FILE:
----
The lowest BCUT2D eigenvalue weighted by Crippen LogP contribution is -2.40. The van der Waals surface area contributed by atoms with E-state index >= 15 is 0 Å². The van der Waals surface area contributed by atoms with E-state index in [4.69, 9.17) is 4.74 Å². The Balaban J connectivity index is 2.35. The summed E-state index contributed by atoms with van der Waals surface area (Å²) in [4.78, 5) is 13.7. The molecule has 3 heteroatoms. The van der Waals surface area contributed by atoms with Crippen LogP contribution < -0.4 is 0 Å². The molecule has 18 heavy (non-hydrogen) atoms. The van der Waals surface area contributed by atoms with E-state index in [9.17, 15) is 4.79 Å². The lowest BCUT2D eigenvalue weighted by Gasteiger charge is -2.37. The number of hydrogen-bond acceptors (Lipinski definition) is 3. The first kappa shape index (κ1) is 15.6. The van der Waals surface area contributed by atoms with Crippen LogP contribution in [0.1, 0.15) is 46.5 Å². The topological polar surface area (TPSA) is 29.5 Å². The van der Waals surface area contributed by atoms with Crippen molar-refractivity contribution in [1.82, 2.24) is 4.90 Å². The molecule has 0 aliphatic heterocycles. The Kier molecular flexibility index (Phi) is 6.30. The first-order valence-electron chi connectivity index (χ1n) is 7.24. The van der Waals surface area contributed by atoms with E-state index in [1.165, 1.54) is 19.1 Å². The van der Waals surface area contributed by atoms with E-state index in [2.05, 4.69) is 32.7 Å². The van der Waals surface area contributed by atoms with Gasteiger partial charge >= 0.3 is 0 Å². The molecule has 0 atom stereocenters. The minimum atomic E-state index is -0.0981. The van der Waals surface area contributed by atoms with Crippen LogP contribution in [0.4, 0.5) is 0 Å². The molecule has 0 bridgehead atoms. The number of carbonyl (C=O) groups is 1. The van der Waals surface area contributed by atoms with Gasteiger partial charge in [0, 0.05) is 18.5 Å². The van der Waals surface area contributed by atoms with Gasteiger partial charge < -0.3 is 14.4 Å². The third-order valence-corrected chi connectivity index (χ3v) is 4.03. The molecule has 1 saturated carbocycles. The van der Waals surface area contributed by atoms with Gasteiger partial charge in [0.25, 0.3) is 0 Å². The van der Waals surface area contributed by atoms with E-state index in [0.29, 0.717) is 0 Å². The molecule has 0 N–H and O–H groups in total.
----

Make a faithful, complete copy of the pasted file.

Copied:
The lowest BCUT2D eigenvalue weighted by Crippen LogP contribution is -2.40. The van der Waals surface area contributed by atoms with E-state index >= 15 is 0 Å². The van der Waals surface area contributed by atoms with E-state index in [4.69, 9.17) is 4.74 Å². The Balaban J connectivity index is 2.35. The summed E-state index contributed by atoms with van der Waals surface area (Å²) in [4.78, 5) is 13.7. The molecule has 3 heteroatoms. The van der Waals surface area contributed by atoms with Crippen LogP contribution < -0.4 is 0 Å². The molecule has 18 heavy (non-hydrogen) atoms. The van der Waals surface area contributed by atoms with E-state index in [9.17, 15) is 4.79 Å². The lowest BCUT2D eigenvalue weighted by Gasteiger charge is -2.37. The number of hydrogen-bond acceptors (Lipinski definition) is 3. The first kappa shape index (κ1) is 15.6. The van der Waals surface area contributed by atoms with Crippen LogP contribution in [0.1, 0.15) is 46.5 Å². The topological polar surface area (TPSA) is 29.5 Å². The van der Waals surface area contributed by atoms with Crippen molar-refractivity contribution in [1.82, 2.24) is 4.90 Å². The molecule has 0 aliphatic heterocycles. The Kier molecular flexibility index (Phi) is 6.30. The first-order valence-electron chi connectivity index (χ1n) is 7.24. The van der Waals surface area contributed by atoms with E-state index in [1.165, 1.54) is 19.1 Å². The van der Waals surface area contributed by atoms with E-state index in [2.05, 4.69) is 32.7 Å². The van der Waals surface area contributed by atoms with Gasteiger partial charge >= 0.3 is 0 Å². The molecule has 0 atom stereocenters. The minimum atomic E-state index is -0.0981. The van der Waals surface area contributed by atoms with Crippen LogP contribution in [0.4, 0.5) is 0 Å². The molecule has 0 bridgehead atoms. The number of carbonyl (C=O) groups is 1. The van der Waals surface area contributed by atoms with Gasteiger partial charge in [0, 0.05) is 18.5 Å². The van der Waals surface area contributed by atoms with Gasteiger partial charge < -0.3 is 14.4 Å². The third-order valence-corrected chi connectivity index (χ3v) is 4.03. The molecule has 1 saturated carbocycles. The van der Waals surface area contributed by atoms with Gasteiger partial charge in [0.25, 0.3) is 0 Å². The van der Waals surface area contributed by atoms with E-state index in [0.29, 0.717) is 0 Å². The molecule has 0 N–H and O–H groups in total.